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Treatment in Jail

Treatment in Jail. http://www.youtube.com/watch?v=pO70ZjZ0wrw&feature=related All Info Taken From http://www.lkwdpl.org/wihohio/paul-ali.htm An Alice Paul Biography. Alice Paul.

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Treatment in Jail

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  1. Treatment in Jail http://www.youtube.com/watch?v=pO70ZjZ0wrw&feature=related All Info Taken From http://www.lkwdpl.org/wihohio/paul-ali.htm An Alice Paul Biography

  2. Alice Paul • Police arrested Alice on October 20, 1917, being sentenced to seven months in prison. The banner she carried that day said:"THE TIME HAS COME TO CONQUER OR SUBMIT, FOR US THERE CAN BE BUT ONE CHOICE. WE HAVE MADE IT." (President Wilson's words)

  3. Alice Paul Cont. • Paul was placed in solitary confinement. • For two weeks she had nothing to eat but stale bread and water. • Upon release of solitary, she began a hunger strike. • The prison officials put Alice in the "psychopathic" ward. They deprived her of sleep placing an electric light, directed at her face, which they turned every hour, every night. They threatened to transfer her to St. Elizabeth's Hospital (an asylum), as suffering a "mania of persecution."  • During the last week of her 22-day hunger strike, the doctors brutally forced a tube into her nose and down her throat, pouring liquids into her stomach, three times a day for three weeks.

  4. Other Woman Helena Hill Weed Lucy Burns

  5. Other Women Cont. • 100s were arrested, but only 33 women were sent to prison for picketing. • Many joined her hunger strike. • Maltreatment Of the women: • Force Feeding • Rough Handling • Bug Infested Food • No Contact With The Outside World • Blankets Only Washed ONCE A YEAR • The Toilets Could Only Be Flushed By A Guard Who Decided When To Flush. Sometimes It Went Weeks Without Being Flushed.

  6. Night of Terror • November 15, 1917 • "Under orders from W.H. Whittaker, superintendent of the Occoquan Workhouse, as many as forty guards with clubs went on a rampage, brutalizing thirty-three jailed suffragists. They beat Lucy Burns, chained her hands to the cell bars above her head, and left her there for the night. They hurled Dora Lewis into a dark cell, smashed her head against an iron bed, and knocked her out cold. Her cellmate, Alice Cosu, who believed Mrs. Lewis to be dead, suffered a heart attack. According to affidavits, other women were grabbed, dragged, beaten, choked, slammed, pinched, twisted, and kicked." [Barbara Leaming, Katherine Hepburn. New York: Crown Publishers, 1995. Page 182.]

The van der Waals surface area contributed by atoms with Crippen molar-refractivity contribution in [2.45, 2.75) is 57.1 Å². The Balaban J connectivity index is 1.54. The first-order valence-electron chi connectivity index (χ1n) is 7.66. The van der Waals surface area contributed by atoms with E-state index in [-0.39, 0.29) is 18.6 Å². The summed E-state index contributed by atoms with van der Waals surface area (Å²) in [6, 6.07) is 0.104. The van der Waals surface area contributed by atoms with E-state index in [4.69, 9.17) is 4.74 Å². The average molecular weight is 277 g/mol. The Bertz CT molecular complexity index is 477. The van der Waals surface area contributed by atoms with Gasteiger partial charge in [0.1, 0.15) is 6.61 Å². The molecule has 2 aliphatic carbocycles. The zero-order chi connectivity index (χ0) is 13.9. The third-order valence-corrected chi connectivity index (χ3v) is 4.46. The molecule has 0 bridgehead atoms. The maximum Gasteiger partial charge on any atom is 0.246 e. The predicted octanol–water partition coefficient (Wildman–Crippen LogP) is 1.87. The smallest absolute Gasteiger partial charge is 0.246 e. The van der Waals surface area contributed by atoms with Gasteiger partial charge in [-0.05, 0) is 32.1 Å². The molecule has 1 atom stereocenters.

7. Quotes About Prison •  "It [the hunger strike] was the strongest weapon left with which to continue ... our battle ...," Alice Paul. • "No woman there will ever forget the shock and the hot resentment that rushed over her when she was told to undress before the entire company ... We silenced our impulse to resist this indignity, which grew more poignant as each woman nakedly walked across the great vacant space to the doorless shower ...”  Doris Stevens • "The beans, hominy, rice, corn meal ... and cereal have all had worms in them. Sometimes the worms float to the top of the soup. Often they are found in the corn bread.” Virginia Bovee, an officer at the Workhouse.

  8. Roses • Yellow roses represented support for women’s suffrage. • Red roses were those against women’s suffrage.

  9. Stars • There were 36 stars on the ratification flag sewn by the National Women’s Party. • Each star represented the 36 states that did not ratify the 19th amendment.

  10. Posters

  11. Banners

  12. Signs

  13. Posters, Banners, and Signs • All of these represent The words that women were not able to speak themselves. • Posters were placed in businesses, banks, and virtually anywhere the Suffragettes could get a supporter to allow it. They also passed them out on the street. • Banners were typically used during picketing and marches, but were also used to hang from the balcony when the amendment was passed. • Signs were used during marches.

  14. How did all this effect the outcome? • These tools gave a voice to all American women. • Women who could not publically announce their position could give money, or help make things for the movement. • The imprisonment of the women sent a message to all of America.

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